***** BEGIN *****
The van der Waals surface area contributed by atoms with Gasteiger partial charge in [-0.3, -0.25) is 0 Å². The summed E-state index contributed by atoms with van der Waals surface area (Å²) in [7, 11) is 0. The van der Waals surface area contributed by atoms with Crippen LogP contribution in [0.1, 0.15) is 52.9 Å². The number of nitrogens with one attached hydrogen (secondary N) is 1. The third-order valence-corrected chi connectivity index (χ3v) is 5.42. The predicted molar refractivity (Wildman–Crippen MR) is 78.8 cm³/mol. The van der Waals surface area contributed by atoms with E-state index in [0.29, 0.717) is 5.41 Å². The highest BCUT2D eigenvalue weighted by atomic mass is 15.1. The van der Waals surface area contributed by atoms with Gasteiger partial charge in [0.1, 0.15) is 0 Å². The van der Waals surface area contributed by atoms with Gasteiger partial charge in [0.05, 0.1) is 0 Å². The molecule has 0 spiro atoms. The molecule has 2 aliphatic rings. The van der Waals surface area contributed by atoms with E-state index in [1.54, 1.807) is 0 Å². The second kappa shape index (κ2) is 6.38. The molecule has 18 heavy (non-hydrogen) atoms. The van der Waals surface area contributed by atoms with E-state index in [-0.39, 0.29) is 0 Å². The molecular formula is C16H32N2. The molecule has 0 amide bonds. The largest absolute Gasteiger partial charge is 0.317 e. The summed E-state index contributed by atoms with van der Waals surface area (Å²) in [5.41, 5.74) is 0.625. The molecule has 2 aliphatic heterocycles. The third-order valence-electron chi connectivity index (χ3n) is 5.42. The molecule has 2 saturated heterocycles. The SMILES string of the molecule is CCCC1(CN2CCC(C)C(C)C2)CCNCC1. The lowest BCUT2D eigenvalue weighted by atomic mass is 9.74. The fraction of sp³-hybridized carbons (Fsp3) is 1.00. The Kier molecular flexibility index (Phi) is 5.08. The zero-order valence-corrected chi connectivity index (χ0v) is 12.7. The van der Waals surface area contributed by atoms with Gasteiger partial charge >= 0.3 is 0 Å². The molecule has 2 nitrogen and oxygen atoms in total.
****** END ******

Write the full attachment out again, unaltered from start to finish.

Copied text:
The van der Waals surface area contributed by atoms with Gasteiger partial charge in [-0.3, -0.25) is 0 Å². The summed E-state index contributed by atoms with van der Waals surface area (Å²) in [7, 11) is 0. The van der Waals surface area contributed by atoms with Crippen LogP contribution in [0.1, 0.15) is 52.9 Å². The number of nitrogens with one attached hydrogen (secondary N) is 1. The third-order valence-corrected chi connectivity index (χ3v) is 5.42. The predicted molar refractivity (Wildman–Crippen MR) is 78.8 cm³/mol. The van der Waals surface area contributed by atoms with E-state index in [0.29, 0.717) is 5.41 Å². The highest BCUT2D eigenvalue weighted by atomic mass is 15.1. The van der Waals surface area contributed by atoms with Gasteiger partial charge in [0.1, 0.15) is 0 Å². The van der Waals surface area contributed by atoms with Gasteiger partial charge in [0.05, 0.1) is 0 Å². The molecule has 0 spiro atoms. The molecule has 2 aliphatic rings. The van der Waals surface area contributed by atoms with E-state index in [1.54, 1.807) is 0 Å². The second kappa shape index (κ2) is 6.38. The molecule has 18 heavy (non-hydrogen) atoms. The van der Waals surface area contributed by atoms with E-state index in [-0.39, 0.29) is 0 Å². The molecular formula is C16H32N2. The molecule has 0 amide bonds. The largest absolute Gasteiger partial charge is 0.317 e. The summed E-state index contributed by atoms with van der Waals surface area (Å²) in [5.41, 5.74) is 0.625. The molecule has 2 aliphatic heterocycles. The third-order valence-electron chi connectivity index (χ3n) is 5.42. The molecule has 2 saturated heterocycles. The SMILES string of the molecule is CCCC1(CN2CCC(C)C(C)C2)CCNCC1. The lowest BCUT2D eigenvalue weighted by atomic mass is 9.74. The fraction of sp³-hybridized carbons (Fsp3) is 1.00. The Kier molecular flexibility index (Phi) is 5.08. The zero-order valence-corrected chi connectivity index (χ0v) is 12.7. The van der Waals surface area contributed by atoms with Gasteiger partial charge >= 0.3 is 0 Å². The molecule has 2 nitrogen and oxygen atoms in total.